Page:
But then disaster struck. The entire empire of which his father was ruler, collapsed. Enemies took every city. The few survivors fled to Denispri. And then worse. Judgement came. The kingdom was proclaimed ended by something or other that seemed to be a sort of Lord, even though it was only a bird. His father was struck dumb and deaf, motionless, empty, but not dead.

Well, someone had to take charge. There were councilors. There was an order of succession. They would have done it. But he, Dalat, was supposed to be in charge after his father. And he would be king, no matter who stood between him and the crown. No matter that he knew nothing about being king. No matter that no greater crisis had ever faced Denispri.

So he grasped the crown and put it on himself. But things didn’t go the way he’d planned. The crown took him to another world. It took him to another life. It took him to a multitude of other lives, each one more difficult than the last.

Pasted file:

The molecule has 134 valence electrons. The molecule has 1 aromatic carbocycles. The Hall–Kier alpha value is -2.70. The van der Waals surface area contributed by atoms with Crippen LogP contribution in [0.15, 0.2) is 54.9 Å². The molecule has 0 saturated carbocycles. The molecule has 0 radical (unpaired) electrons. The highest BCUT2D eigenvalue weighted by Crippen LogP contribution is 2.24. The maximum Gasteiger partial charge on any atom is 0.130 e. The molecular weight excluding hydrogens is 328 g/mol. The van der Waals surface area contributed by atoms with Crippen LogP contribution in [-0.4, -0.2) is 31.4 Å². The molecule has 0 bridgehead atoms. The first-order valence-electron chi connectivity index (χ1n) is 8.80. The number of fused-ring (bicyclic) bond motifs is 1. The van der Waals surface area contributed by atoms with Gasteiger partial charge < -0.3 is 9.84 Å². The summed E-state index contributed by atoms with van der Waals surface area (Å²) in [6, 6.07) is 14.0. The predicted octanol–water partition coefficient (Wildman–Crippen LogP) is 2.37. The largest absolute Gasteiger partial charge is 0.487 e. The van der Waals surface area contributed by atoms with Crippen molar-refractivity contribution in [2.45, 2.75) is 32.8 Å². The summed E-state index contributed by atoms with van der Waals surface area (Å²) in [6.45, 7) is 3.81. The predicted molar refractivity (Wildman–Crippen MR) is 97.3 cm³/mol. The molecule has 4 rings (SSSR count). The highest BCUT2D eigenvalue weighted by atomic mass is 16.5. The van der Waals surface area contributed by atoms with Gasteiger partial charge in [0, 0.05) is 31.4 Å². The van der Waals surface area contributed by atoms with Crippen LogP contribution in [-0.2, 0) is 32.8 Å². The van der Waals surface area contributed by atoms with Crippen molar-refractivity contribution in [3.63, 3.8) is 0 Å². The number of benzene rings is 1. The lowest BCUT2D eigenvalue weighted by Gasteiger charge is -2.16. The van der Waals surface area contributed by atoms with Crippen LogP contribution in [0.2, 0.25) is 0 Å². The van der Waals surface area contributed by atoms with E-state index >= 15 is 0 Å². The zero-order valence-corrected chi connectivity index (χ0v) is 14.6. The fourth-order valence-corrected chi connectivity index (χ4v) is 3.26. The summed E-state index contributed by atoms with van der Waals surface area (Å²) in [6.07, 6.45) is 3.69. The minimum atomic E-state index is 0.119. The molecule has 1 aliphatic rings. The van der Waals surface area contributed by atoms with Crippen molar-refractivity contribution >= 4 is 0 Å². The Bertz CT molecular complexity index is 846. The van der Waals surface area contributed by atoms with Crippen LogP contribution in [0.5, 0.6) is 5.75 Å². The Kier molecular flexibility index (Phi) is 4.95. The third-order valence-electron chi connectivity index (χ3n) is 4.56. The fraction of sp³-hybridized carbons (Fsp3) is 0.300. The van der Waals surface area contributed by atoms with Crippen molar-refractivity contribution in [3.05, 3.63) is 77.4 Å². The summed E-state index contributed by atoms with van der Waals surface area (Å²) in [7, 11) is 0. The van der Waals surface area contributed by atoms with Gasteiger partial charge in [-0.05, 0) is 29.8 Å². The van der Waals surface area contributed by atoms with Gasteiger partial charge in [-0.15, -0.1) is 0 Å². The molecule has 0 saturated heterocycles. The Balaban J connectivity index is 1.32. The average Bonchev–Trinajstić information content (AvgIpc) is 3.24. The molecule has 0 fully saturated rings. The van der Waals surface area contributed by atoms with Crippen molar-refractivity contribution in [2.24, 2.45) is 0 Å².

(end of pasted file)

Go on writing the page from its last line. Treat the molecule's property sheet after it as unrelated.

Yet in each life he learned something that would help him become the person he needed to be. So when the time came again, the time to be king . . .

Click here to go to its page for more information and some excerpts.

Book 4: The Founding of Denispri

Do not stop. Do not go aside the way. Do not pick up anything along the way.” But could Verdura’s new residents obey these commands?

From North America, South America, Europe, Asia, Africa, and the Middle East; from the 14th and 3rd centuries B.C., from the 10th, 16th, 18th and 19th centuries A.D.; spouses, enemies, friends, strangers – twelve of them are rescued from certain death on earth to become the first families of Verdura.